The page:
Sucking through the rad and out 'OR' blowing through the rad and in???

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Debating with myself over what will be better. To have my 3 120mm roof fans sucking warm case air through the rad then to the outside or to push cold external air through the rad and into the case.

I should imagine both has pros and cons. Firstly, the fans will look better in the orientation to blow into the case ;) Seriously though, will blowing outside air through my rad then into the case make that much difference to the case temps??? If not, surely this would be a more efficient way of cooling my loop.

What are your thoughts???
 
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If you have your 3 fans pushing colder, air into your case then what you will find happen is that your ambient case temperature will eventually rise anyway because you won't have enough air being pushed out from other area's of your case.

The result (at least in my mind) is that your components will see a rise in temperature which won't be offset because the warm air doesn't have anywhere to go as quickly.

Where as if you have your fans are in a pull configuration pulling the air out of the roof of your case, (which is made easier by the fact that heat rises) you will generally have a cooler internal ambient case temperature.

You could always try it and see how your results are :)
 
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Yeah, I see your point and it is something I was considering but thought that a couple of exhaust fans may help that.

Something that does worry me about the 3 120's sucking out is that I may get to a point of negative air pressure inside the case (unless I have 3/4 120's into the case) which could be a problem :confused::confused::confused:
 
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I tested 3 fans pushing air into my case through a 120.3 rad.
My overclock failed & my GPU temps went up massively. The inside of the case became like an oven. I am just glad I didn't leave it like that because it really did get that hot that you couldn't touch the motherboard.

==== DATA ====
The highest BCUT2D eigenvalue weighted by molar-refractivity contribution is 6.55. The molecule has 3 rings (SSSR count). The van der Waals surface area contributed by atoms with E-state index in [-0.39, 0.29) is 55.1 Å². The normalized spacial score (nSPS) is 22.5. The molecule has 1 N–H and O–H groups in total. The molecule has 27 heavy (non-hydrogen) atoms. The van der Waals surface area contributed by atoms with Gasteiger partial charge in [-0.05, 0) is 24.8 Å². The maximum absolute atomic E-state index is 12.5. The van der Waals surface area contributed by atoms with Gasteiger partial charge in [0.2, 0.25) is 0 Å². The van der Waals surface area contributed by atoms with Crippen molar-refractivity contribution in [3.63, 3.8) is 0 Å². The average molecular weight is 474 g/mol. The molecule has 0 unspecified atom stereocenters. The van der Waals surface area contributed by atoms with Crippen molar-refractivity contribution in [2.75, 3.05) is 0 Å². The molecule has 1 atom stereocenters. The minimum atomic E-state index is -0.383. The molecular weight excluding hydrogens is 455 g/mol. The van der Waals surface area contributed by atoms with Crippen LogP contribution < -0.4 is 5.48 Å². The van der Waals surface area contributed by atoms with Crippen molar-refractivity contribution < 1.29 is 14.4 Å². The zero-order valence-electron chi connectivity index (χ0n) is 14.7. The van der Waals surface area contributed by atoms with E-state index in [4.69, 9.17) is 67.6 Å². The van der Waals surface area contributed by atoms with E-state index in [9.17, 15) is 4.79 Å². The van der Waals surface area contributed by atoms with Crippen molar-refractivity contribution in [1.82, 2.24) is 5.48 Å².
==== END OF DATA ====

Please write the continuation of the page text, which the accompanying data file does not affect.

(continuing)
You need the air exhausted through the rad at the top.

I have 3 fans pushing air through my top rad (120.3) from inside my case and a fan pushing air through my rear rad (120.1) from inside my case. I have the Corsair 700D so my only intake fan is underneath. This is perfectly fine, it keeps temps nice and cool. Maximum temp of my 470s after 4 hours of BF3 is 60c and that's with my i7 overclocked all the way and my 470s are volt modded & overclocked. Fans are silent :)
 
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I would always have cool air coming from the outside of my case and moving over my rad to dissipate the heat as it goes over the fins of the rad.
 
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I would always have cool air coming from the outside of my case and moving over my rad to dissipate the heat as it goes over the fins of the rad.

And dissipate the heat from the fins into your case?
Tested and failed in the "good idea" department.

How about have cool air go through your case & then out through the rad dissipating the heat outside of the case? The air inside the case will remain cool because there is nothing to heat it up as it goes from the intake to the rad. With everything water cooled how will the air in the case be hot? It won't.
 
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Other problem with sucking air into the case through the rad is that you will end up with dust/fluff blocking the rad much quicker than the other way round, which may be awkward to clean depending on access. With blowing air out and the right filters on the other intake case fans you may even never have to clean the rad of dust.
 
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That's what it will have to be then. Sucking through the rad and out. Shame really, as the fans in that orientation don't look half as good through the rad grill, lol
 
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I was pondering the same thing, mainly because blowing IN would generate some much needed airflow over the VRM heatsink.

I'm now going for push/pull on either side of the rad, blowing OUT of the case, hoping that adding fans to the bottom of the rad will give a little bit extra directed airflow over the VRMs. The only downside to this is that I'll need to use different fans for push and pull (only got the space for 12mm high 120mm fans under the rad), going for Scythe Slip Stream Slim 2000RPM under the rad, and Alphacool CoolMove Power 2000RPMs above.

Will I have a problem with mismatched fans?
 
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I pull in through one rad and push out through the other just wondering what to do with the 5th fan in my case as i can't leave a blank hole (lian-li case needs a fan to hold the grill in place)

I have 2 GT 120mm 1850's pushing in the front through my 240., and 2 Lian Li 140's pushing through the top 280 Rad exhausting out. Do I put the 3rd GT as in or out?
 
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I pull in through one rad and push out through the other just wondering what to do with the 5th fan in my case as i can't leave a blank hole (lian-li case needs a fan to hold the grill in place)

I have 2 GT 120mm 1850's pushing in the front through my 240., and 2 Lian Li 140's pushing through the top 280 Rad exhausting out. Do I put the 3rd GT as in or out?